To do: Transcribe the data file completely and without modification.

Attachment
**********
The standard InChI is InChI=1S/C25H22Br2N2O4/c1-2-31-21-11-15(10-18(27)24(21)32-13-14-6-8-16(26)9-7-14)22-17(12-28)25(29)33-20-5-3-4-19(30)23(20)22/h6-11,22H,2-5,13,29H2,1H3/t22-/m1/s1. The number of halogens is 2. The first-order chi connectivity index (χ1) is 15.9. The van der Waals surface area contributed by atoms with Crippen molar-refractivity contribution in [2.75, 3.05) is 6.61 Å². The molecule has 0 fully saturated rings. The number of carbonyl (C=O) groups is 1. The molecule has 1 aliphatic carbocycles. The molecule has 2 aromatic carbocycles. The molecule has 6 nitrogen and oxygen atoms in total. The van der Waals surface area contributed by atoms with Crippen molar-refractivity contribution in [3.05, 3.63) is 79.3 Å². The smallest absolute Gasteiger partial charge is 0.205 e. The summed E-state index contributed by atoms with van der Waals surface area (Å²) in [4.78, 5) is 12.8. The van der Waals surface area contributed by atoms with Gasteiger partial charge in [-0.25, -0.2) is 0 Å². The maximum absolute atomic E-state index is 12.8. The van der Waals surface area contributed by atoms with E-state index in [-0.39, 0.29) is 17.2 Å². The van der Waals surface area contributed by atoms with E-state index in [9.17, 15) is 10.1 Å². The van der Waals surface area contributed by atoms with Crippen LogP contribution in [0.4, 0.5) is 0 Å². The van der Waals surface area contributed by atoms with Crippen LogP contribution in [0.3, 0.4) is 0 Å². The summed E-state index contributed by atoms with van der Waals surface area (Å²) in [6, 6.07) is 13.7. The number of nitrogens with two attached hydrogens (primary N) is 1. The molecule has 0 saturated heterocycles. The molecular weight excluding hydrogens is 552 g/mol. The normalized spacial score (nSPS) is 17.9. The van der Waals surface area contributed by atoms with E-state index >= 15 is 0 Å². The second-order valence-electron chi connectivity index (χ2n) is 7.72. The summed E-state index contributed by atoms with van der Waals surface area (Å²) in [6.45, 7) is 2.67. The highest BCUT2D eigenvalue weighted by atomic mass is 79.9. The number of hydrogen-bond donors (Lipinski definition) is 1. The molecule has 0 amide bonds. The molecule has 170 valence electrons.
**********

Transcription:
The standard InChI is InChI=1S/C25H22Br2N2O4/c1-2-31-21-11-15(10-18(27)24(21)32-13-14-6-8-16(26)9-7-14)22-17(12-28)25(29)33-20-5-3-4-19(30)23(20)22/h6-11,22H,2-5,13,29H2,1H3/t22-/m1/s1. The number of halogens is 2. The first-order chi connectivity index (χ1) is 15.9. The van der Waals surface area contributed by atoms with Crippen molar-refractivity contribution in [2.75, 3.05) is 6.61 Å². The molecule has 0 fully saturated rings. The number of carbonyl (C=O) groups is 1. The molecule has 1 aliphatic carbocycles. The molecule has 2 aromatic carbocycles. The molecule has 6 nitrogen and oxygen atoms in total. The van der Waals surface area contributed by atoms with Crippen molar-refractivity contribution in [3.05, 3.63) is 79.3 Å². The smallest absolute Gasteiger partial charge is 0.205 e. The summed E-state index contributed by atoms with van der Waals surface area (Å²) in [4.78, 5) is 12.8. The van der Waals surface area contributed by atoms with Gasteiger partial charge in [-0.25, -0.2) is 0 Å². The maximum absolute atomic E-state index is 12.8. The van der Waals surface area contributed by atoms with E-state index in [-0.39, 0.29) is 17.2 Å². The van der Waals surface area contributed by atoms with E-state index in [9.17, 15) is 10.1 Å². The van der Waals surface area contributed by atoms with Crippen LogP contribution in [0.4, 0.5) is 0 Å². The van der Waals surface area contributed by atoms with Crippen LogP contribution in [0.3, 0.4) is 0 Å². The summed E-state index contributed by atoms with van der Waals surface area (Å²) in [6, 6.07) is 13.7. The number of nitrogens with two attached hydrogens (primary N) is 1. The molecule has 0 saturated heterocycles. The molecular weight excluding hydrogens is 552 g/mol. The normalized spacial score (nSPS) is 17.9. The van der Waals surface area contributed by atoms with E-state index >= 15 is 0 Å². The second-order valence-electron chi connectivity index (χ2n) is 7.72. The summed E-state index contributed by atoms with van der Waals surface area (Å²) in [6.45, 7) is 2.67. The highest BCUT2D eigenvalue weighted by atomic mass is 79.9. The number of hydrogen-bond donors (Lipinski definition) is 1. The molecule has 0 amide bonds. The molecule has 170 valence electrons.